Sequence Read QC

Sequence Read QC

DNA Sequencing is a continually evolving technology, with new platforms becoming available each year, all designed with the aim of reducing the cost and increasing the speed of large sequencing projects. As you can see from the figure below, certain types of sequencing dominate the current market. The top three instruments shown are established high and moderate capacity Illumina sequencing instruments, the next two are Ion Torrent instruments, and the two below that are newer Illumina instruments. Beyond that there is a small and diverse group of cutting edge sequencing instruments that are just beginning to be more widely adopted.

In this exercise we will focus primarily on quality analysis and quality control of Illumina and Ion Torrent sequencing data, since those are the types you are currently most likely to encounter.

What sequence data looks like — the FASTQ file

NGS read files tend to be distributed in *.fastq format. To check if a file is in fastq format from your UNIX command line, you can type:

head filename

The head command will show you the first 10 lines of the file by default. It should look approximately like this:


Information about each sequence read comes in The content of each of those lines is:

  • Line 1 (starts with @) — description of the read and its location on the lane
  • Line 2 — the sequence of the read
  • Line 3 (starts with +) — additional description can be given here
  • Line 4 — quality scores encoded as ASCII characters

Even if you change the name of your file when you make a copy, remember that it should have a *.fastq or *.fq extension so that the file type is identifiable to yourself and others.

In class, we’ll talk about how paired end reads (two reads sequenced from the ends of the same shotgun DNA fragment) can provide information for scaffolding a genome, using a strategy of creating a mix of shorter and longer fragments. For nearly every application, paired end reads make sense, because they carry information about both ends of the fragment and about its approximate length. That’s useful for assembly, for mapping, and for checking the integrity of results.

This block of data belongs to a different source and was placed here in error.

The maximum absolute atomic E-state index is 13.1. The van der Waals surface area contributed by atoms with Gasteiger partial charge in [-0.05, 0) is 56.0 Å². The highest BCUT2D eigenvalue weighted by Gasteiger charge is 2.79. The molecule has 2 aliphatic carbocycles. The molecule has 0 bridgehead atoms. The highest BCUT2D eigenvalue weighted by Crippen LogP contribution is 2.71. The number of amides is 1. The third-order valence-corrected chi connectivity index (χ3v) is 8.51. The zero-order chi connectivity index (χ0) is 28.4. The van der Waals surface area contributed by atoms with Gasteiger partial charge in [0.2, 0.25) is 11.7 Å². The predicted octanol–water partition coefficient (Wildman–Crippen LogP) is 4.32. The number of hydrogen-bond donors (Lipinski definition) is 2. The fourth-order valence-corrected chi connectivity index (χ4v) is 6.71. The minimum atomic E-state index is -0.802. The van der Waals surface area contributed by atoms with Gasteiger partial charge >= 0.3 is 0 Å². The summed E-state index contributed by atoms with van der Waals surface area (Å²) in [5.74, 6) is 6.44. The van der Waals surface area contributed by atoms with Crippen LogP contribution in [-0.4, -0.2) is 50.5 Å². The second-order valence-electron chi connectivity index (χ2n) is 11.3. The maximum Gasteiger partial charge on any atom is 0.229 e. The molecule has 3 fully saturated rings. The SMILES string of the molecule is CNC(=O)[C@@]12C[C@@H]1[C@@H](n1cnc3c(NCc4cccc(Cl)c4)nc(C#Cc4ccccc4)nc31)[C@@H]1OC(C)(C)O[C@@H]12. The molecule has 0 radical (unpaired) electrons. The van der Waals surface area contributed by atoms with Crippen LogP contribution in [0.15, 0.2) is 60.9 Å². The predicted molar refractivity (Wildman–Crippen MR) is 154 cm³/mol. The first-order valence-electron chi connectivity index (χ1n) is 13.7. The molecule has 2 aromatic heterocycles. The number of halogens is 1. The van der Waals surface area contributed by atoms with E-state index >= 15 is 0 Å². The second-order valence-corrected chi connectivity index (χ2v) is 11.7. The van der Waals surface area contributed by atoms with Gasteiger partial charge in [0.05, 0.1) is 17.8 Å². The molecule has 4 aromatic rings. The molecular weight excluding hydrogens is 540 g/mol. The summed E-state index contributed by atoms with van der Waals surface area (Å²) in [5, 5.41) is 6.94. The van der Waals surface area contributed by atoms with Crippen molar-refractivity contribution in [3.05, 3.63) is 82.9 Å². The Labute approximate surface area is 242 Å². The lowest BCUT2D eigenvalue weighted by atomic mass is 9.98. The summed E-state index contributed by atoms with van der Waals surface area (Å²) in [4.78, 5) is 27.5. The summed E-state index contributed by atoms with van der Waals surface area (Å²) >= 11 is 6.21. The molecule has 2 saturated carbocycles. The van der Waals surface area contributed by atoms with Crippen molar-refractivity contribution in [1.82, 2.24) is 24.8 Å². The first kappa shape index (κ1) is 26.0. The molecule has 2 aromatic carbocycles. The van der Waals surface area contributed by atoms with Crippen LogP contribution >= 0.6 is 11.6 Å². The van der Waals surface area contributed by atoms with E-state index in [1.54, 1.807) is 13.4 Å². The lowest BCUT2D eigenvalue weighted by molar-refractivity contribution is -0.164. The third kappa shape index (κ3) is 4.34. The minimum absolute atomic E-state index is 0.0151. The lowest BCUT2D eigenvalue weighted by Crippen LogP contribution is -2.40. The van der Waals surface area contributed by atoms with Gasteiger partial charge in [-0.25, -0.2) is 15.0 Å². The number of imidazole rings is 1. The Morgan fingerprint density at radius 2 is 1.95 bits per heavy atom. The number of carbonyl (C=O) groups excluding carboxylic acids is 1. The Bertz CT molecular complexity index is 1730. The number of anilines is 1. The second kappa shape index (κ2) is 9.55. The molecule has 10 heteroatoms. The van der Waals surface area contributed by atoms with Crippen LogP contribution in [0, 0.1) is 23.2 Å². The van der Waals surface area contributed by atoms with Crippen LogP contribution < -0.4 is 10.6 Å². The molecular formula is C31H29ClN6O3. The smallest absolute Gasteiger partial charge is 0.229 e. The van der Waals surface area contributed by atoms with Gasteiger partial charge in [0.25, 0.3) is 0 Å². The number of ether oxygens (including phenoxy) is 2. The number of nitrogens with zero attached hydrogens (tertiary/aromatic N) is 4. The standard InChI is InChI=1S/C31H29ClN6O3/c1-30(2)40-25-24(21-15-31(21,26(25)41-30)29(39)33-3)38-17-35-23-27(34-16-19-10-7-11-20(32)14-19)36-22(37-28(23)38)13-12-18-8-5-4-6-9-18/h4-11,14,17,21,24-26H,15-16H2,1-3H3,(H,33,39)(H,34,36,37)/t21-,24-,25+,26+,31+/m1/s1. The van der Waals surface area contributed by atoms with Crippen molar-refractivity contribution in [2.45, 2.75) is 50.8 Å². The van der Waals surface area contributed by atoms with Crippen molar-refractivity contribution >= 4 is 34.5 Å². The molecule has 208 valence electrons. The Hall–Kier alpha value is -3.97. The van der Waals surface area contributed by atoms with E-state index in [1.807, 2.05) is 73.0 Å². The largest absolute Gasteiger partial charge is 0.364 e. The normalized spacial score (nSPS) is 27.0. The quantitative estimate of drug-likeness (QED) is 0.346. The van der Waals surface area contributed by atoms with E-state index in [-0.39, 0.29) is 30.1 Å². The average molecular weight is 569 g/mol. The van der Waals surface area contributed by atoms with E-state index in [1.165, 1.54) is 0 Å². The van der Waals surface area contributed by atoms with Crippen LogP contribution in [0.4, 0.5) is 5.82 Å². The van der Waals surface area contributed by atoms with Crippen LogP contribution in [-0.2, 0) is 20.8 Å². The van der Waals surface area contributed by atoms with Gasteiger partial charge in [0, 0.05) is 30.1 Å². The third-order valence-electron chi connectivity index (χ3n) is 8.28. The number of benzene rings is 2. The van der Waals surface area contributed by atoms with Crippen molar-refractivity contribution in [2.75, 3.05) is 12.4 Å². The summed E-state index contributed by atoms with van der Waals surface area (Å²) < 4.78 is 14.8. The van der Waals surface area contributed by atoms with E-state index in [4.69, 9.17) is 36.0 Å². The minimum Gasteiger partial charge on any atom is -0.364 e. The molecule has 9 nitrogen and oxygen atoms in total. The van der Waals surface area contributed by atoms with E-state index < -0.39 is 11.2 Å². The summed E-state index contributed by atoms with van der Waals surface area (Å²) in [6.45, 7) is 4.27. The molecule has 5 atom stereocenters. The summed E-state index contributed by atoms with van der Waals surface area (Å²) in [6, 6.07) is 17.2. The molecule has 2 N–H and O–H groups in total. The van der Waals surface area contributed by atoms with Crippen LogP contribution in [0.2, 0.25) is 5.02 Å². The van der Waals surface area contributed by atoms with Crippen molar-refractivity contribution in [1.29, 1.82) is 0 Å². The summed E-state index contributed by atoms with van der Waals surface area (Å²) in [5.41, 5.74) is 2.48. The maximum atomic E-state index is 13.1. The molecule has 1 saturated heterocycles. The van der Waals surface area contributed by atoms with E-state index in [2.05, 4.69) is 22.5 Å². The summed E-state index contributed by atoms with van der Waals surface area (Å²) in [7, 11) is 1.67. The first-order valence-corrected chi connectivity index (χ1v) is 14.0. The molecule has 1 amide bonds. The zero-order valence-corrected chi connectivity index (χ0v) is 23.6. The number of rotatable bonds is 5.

When a paired end data set is produced, it’s usually distributed as a pair of FASTQ files. These paired files with have exactly the same number of sequences in them and the order of the sequences is preserved in each file, so the first read in each file of the pair comes from the same spot on the sequencing lane. It is critical that these FASTQ files be processed together with a data cleaning program that is paired end aware. If a member of a read pair is cleaned from one file but not from the other, then the pairing of the reads in the two files will be lost, and programs like sequence assemblers that consider paired end reads in specific ways to help improve assembly with interpret the data incorrectly.  In this lab, we’ll use a program called Trimmomatic that correctly handles paired end reads.

Getting FASTQ files from NCBI

NCBI maintains a centralized repository of sequence data sets, the Sequence Read Archive (SRA). You can browse the SRA online, but to get files from it you’ll first need to install the SRA Toolkit on your computer.  We’re actually going to install stuff on your computer this week, because the read cleaning programs don’t really need to be run on a cluster if you’re not processing a large number of samples, and also just to give you some more experience in doing what tends to be a frequent task in a researcher’s life.

On OSX, you can install and use version 2.9.3 of sratoolkit via homebrew; as of 1/15/2019 this install worked, and I was able to download the files for this lab using the commands below.

Now that you have SRAToolkit what do you do with it?  Go to the SRA main page and search for “tomato chloroplast”. This will give you an idea what kind of results come up. Scroll down the list a bit and click through one of the links for “BINF 6350 student-generated data”.  These sequences were generated in Dr. Weller’s laboratory class a couple of years ago. Under “Study” on the results page, click one of the links that says “all runs”. This will get you a table with a list of the run identifiers for each of the sequencing runs in the collection.